Barons were introduced into England by the Normans; most of whom held that rank in Normandy before the Conquest. Baron literally meant a man, being the King's tenant in chief, i.e. holding his land directly from the King. The burgesses and leading citizens of London were also known collectively as Barons, and this style was allowed them by clerks who wrote the writs of William II and Henry I. The barons of the Cinque Ports are a parallel to the barons of London. In the 13th century they were summoned to the Counsel or Parliament, but at first this did not imply that a successor would necessarily also be summoned to subsequent Parliaments. The more important would probably be summoned, but by the reign of Edward III it became usual for successors to receive writs as a matter of course. Thus the Baronage emerged into a hereditary dignity of the Peerage.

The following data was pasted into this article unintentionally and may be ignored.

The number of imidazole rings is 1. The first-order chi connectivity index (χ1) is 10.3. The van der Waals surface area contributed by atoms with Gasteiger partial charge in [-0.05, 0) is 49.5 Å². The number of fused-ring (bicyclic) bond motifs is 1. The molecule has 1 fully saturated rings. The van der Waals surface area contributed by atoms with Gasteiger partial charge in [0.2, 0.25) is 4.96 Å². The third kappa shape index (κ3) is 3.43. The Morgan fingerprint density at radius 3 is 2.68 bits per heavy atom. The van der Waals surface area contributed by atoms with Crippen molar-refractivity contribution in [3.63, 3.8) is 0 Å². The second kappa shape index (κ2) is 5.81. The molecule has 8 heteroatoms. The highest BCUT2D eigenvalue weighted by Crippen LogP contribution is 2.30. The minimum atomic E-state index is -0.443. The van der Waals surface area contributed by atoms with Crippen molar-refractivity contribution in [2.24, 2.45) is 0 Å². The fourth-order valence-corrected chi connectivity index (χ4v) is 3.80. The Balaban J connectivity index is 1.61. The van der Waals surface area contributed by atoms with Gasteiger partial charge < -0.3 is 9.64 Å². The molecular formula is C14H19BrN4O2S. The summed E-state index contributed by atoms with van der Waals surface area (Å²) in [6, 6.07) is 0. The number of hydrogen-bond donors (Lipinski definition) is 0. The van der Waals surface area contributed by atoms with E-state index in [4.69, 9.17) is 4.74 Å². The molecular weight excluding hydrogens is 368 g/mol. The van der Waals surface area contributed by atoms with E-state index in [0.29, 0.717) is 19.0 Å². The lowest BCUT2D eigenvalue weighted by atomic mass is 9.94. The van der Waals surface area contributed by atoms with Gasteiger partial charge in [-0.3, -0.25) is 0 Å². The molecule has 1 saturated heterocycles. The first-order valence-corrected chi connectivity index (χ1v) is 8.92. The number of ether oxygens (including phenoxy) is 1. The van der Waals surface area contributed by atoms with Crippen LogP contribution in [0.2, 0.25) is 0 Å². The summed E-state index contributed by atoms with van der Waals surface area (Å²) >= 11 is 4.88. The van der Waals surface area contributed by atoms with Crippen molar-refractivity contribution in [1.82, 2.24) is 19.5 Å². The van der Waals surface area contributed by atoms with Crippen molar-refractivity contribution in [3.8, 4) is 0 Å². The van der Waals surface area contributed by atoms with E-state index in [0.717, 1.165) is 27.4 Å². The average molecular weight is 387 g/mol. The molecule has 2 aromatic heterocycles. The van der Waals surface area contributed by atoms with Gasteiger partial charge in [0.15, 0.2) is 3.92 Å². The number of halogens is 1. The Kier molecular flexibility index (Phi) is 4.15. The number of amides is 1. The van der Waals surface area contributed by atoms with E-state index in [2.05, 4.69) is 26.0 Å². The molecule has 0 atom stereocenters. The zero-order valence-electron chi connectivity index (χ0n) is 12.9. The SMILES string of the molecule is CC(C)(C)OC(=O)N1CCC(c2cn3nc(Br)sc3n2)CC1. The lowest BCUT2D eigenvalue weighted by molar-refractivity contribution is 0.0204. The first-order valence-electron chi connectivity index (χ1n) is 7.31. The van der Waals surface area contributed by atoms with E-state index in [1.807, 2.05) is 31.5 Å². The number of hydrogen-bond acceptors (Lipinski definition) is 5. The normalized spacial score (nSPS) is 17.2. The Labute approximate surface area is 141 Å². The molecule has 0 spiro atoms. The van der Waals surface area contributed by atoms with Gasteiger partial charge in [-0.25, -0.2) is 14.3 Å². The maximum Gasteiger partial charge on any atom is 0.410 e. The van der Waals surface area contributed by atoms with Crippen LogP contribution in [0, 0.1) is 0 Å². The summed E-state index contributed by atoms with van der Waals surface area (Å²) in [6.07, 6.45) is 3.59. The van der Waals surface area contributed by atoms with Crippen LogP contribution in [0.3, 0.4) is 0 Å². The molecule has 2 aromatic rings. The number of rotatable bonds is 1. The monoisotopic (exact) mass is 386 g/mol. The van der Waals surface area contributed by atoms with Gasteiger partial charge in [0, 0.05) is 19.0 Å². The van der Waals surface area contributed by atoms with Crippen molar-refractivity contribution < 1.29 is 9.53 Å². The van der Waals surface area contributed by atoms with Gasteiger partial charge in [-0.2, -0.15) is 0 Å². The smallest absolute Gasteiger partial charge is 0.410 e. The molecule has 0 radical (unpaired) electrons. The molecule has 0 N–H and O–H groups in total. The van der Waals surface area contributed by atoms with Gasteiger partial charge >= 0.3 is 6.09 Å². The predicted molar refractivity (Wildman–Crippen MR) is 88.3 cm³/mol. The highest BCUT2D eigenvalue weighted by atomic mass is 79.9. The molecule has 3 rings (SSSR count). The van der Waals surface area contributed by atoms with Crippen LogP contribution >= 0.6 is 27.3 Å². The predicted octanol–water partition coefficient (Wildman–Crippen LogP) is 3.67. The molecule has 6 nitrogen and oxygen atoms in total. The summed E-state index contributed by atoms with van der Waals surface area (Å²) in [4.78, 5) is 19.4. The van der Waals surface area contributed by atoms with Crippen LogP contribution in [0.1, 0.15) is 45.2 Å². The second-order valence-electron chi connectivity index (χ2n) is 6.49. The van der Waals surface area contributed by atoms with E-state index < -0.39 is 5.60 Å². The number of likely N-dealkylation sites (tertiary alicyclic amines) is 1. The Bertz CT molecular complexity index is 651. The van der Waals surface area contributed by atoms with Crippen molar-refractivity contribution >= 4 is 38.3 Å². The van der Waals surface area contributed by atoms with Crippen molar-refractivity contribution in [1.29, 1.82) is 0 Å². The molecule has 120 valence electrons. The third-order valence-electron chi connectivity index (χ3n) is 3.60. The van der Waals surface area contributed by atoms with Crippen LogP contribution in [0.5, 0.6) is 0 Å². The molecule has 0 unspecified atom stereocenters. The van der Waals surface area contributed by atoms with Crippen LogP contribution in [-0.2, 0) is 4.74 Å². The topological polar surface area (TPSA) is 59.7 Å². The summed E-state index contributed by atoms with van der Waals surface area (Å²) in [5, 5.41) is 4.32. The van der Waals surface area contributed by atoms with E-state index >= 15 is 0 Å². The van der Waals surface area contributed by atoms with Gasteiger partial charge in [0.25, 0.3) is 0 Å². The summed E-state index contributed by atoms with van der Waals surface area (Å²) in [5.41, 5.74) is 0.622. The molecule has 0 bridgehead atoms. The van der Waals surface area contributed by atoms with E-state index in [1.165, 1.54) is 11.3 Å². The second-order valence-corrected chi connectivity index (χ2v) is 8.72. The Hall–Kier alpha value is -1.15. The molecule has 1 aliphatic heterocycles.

The first baron created BY PATENT was John Beauchamp de Holt, created Baron Kidderminster, by Richard III in 1387 with remainder to his heirs male, but baronies by writ also continued to be created long after this date.
A baron is styled Right Honourable and formally by the Sovereign Right trusty and well-beloved (and counselor when a member if the Privy Council).